Captain Corelli’s Mandolin

UK release date: Sep 8 2009

cast list

Nicolas Cage
Penelope Cruz
John Hurt
Christian Bale

directed by
John Madden

Following Oscar nominations for his last two films Mrs Brown and Shakespeare In Love (the latter wiping the board with the competition two years ago), director John Madden offers us a wartime tale of Caepholonia under Italian occupation. At the story’s core and against a backdrop of Mussolini’s relationship with Hitler and its effect on southern Europe, Madden is on familiar ground by placing two people unlikely to fall for each other entirely in love.

Penelope Cruz, who I am sure will be appearing in Eastenders soon, being as ubiquitous as she presently is (see Blow and All The Pretty Horses), is near-perfect as a young Greek girl coming to terms with Italian occupation of her island. She lives with her Greek father, played with aplomb by John Hurt, even if his accent does shift around somewhat from scene to scene. He’s a doctor and is ordered to billet an Italian officer in his house; furore ensues, especially when the mandolin-playing Captain Corelli (Nic Cage, looking like an abandoned puppy when he isn’t taking on Richard Madely for Most Irritating Screen Presence Of The Year) turns up, declaring his love for Puccini and generally being Italian.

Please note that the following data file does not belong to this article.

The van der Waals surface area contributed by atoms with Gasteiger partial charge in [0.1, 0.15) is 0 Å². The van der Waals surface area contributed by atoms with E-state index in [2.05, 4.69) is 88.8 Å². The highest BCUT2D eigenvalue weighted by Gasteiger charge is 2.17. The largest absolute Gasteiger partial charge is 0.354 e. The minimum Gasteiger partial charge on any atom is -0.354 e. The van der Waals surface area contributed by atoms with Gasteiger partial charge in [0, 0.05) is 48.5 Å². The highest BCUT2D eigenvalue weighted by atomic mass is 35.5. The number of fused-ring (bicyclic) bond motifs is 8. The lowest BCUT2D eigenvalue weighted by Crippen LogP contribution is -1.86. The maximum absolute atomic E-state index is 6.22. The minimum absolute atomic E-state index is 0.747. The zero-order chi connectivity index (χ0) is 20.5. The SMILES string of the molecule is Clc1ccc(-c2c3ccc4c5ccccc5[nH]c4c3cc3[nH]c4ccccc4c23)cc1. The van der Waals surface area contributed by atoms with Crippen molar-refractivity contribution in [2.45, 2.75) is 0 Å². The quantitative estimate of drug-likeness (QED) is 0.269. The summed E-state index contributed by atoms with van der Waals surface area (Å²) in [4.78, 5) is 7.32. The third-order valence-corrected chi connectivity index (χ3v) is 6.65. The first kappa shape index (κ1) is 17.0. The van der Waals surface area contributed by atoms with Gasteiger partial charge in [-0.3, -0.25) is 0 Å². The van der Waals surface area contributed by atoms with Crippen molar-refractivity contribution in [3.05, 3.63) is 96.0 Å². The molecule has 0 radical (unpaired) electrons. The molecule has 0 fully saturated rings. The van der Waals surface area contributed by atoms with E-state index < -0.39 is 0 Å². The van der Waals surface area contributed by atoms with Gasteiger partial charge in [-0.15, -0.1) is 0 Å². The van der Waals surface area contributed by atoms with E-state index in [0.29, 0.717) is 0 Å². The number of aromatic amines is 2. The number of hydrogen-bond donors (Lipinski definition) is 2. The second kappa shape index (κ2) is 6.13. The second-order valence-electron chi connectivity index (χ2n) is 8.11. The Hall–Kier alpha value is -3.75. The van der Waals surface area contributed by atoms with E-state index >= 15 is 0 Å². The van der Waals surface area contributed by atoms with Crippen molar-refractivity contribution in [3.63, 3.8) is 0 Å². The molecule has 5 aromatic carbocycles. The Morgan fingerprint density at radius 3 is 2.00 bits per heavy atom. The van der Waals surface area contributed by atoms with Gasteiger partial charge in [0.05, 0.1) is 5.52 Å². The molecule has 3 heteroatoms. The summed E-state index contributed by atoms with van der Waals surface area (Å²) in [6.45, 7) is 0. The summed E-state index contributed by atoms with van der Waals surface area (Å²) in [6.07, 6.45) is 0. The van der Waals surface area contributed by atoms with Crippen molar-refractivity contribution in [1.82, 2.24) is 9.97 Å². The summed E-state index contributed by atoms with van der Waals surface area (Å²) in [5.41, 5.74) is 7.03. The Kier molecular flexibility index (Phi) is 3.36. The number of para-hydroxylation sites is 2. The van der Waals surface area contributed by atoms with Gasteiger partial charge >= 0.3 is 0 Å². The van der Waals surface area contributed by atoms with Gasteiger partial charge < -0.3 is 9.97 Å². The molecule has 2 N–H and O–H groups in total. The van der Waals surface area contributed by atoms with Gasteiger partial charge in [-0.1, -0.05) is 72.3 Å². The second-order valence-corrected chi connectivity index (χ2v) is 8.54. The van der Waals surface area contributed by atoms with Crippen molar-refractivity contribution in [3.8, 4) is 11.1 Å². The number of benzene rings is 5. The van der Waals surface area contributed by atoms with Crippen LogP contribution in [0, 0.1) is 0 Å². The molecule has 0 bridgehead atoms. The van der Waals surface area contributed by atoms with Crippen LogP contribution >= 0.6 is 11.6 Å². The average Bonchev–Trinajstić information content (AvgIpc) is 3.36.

Christian Bale, surely worthy of a Best Supporting Actor nomination for his role here, plays a Greek mercenary who sees it as his duty to fight the Axis powers’ tyranny. He starts the film as Cruz’s love interest, but when he leaves to join the war effort, the way is open for Captain Corelli to romance his way into the young girl’s affections.

Nowhere near as engaging as Madden’s previous films, Captain Corelli’s Mandolin at least offers some creditable acting roles to established and emerging stars, stunning vistas and slickly executed military scenes. Cage is not really up to the task offered to him here which is a shame, for it isn’t for want of trying. John Hurt’s narrative skips about, as does the story, but acting as a Greek Chorus he tops and tails the film with disarming charm. A film that is charming is often a stone’s throw from sentimentality too; but anyone keen on seeing the formation of an unlikely couple under unlikely circumstances will lap this up. The rest of us can make do with the scenery.

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